African online retailer Jumia is planning an initial public offering in New York this year that could value the business at about $1.5bn (about R20bn), according to people familiar with the matter.
Jumia’s largest shareholder MTN Group [JSE:MTN] is planning to raise as much as $600m (about R8bn) from selling its shares through the IPO, said one of the people, who asked not to be identified as the information isn’t public.
MTN and Jumia declined to comment. MTN had been weighing a listing or private sale of its shares in Jumia, people familiar with the matter said last August.
A US IPO would catapult Lagos, Nigeria-based Jumia into the global spotlight after seven years of rapid growth across Africa, where it provides an Amazon.com Inc - like service and has platforms in 13 countries.
Jumia is a rare so-called unicorn in Africa – a private
company valued at more than $1bn (about R13.6bn) – being one of only three,
according to research firm CB Insights.
The company was set up by French entrepreneurs Sacha Poignonnec and Jeremy Hodara in 2012 to take advantage of rising internet use in the world’s least connected continent, as well as a lack of availability of items such as designer watches and sunglasses in Lagos stores.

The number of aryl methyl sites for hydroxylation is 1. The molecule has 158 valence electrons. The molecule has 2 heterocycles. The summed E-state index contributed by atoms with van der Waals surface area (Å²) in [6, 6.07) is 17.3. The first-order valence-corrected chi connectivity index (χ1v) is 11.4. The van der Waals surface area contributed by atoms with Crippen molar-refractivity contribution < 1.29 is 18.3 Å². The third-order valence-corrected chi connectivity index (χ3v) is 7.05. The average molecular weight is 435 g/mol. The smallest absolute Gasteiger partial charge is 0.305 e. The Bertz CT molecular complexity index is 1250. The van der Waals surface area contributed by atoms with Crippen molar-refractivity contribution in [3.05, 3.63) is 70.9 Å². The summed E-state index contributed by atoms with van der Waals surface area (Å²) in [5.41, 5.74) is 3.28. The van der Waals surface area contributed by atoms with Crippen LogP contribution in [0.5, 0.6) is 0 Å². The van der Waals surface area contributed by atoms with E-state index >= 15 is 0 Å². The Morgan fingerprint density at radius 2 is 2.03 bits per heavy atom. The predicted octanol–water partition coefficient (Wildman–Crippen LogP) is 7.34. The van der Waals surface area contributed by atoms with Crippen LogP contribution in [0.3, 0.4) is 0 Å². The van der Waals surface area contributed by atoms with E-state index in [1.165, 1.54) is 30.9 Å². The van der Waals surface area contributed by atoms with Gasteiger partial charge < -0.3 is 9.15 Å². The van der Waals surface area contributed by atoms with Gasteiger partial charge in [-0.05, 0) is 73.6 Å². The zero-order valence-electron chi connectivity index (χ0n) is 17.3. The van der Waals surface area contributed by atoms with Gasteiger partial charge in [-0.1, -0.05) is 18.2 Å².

Jumia will tell potential investors that two-thirds of Africa’s 1.2 billion people still don’t have access to the internet, providing plenty of potential for sales growth and profitability, said one of the people.
Internet giants such as Alphabet’s Google and Facebook are among those striving to extend connectivity to the more remote and poorer parts of the continent.
MTN could be selling Jumia in New York at about the same
time as an IPO of its Nigeria unit in Lagos, a move the carrier agreed to as
part of a $1bn (about R13.6bn) regulatory fine in 2016.
The latter will be done in two stages, with an introductory listing in the first half of this year followed by a sell down of its majority stake, Chief Executive Rob Shuter said on a recent call with investors.
A successful listing of both Jumia and the Nigeria unit could help MTN reduce debt, which increased to R69.8bn in June from R57.1bn at the end of 2017. The rising liabilities and a dispute over non-payment of back taxes in Nigeria is weighing on the company’s share price, which has fallen by almost a third in the last 12 months.
Other Jumia shareholders include Goldman Sachs Group, Millicom International Cellular SA, Orange SA and Africa Internet Group, a venture backed by Goldman, MTN and Rocket Internet.